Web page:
Taxable Military Income
If you’re in the military, there are are specific rules about what you must report to the IRS as income.
Unless you received payment for service in a combat zone, include these items in your reported gross income:
- Basic pay:
- Active duty
- Attendance at designated service school
- Back wages
- Cost-of-living allowances in the continental United States
- Reserve training
- Training duty
- Special pay:
- Aviation career incentives
- Career sea
- Diving duty
- Foreign duty outside the 48 contiguous states and District of Columbia
- Foreign language proficiency
- Hardship duty
- Hostile fire or imminent danger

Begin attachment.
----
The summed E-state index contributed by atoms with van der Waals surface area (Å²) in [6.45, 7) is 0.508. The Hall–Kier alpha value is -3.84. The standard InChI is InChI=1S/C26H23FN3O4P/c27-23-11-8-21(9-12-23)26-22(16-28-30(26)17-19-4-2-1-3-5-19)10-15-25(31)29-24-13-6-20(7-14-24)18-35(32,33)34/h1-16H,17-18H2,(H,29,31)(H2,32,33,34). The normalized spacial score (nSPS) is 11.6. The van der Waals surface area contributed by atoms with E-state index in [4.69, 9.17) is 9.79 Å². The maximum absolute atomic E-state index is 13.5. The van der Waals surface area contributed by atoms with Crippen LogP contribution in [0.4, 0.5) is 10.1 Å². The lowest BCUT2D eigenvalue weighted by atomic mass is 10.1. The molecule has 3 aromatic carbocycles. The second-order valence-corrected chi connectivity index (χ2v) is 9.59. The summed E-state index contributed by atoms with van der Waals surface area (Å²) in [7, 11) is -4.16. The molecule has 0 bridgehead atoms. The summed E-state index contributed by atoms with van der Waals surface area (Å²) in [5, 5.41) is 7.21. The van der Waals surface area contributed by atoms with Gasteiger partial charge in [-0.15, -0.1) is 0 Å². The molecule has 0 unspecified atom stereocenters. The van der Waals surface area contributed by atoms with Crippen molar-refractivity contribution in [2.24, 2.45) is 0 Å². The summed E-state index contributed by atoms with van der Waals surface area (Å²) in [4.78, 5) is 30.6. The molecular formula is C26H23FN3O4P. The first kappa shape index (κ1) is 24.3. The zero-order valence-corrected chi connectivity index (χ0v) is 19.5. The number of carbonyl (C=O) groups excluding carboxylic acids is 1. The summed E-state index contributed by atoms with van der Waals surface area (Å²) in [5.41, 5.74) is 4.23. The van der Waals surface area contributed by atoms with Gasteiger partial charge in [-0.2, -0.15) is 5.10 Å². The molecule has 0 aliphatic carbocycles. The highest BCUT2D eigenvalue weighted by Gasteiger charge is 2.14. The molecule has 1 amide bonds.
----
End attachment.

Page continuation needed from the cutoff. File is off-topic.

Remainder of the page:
- Medical and dental officers
- Nuclear-qualified officers
- Special-duty assignment pay
- Special compensation for assistance with activities of daily living (SCAADL)
- Voluntary separation incentive
- Career status
- Overseas extension
- Incentive pay:
- Hazardous duty
- High altitude/low opening (HALO)
- Other payments:
- Accrued leave
- Personal money allowances paid to high-ranking officers
- Student loan repayment from programs like the Department of Defense Educational Loan Repayment Program — only when the required year’s service isn’t spent in a combat zone
- High-deployment per diem
You also can’t exclude personal use of a government-provided vehicle.
Military taxpayers who receive tax-free combat pay can continue to include it as earned income for purposes of:
- Earned Income Credit (EIC)
- Additional child tax credit
To learn more, see these tax tips:
- Military Income Exclusions
- Combat Zone Exclusions
- Military Moving Expenses
- Military Extensions
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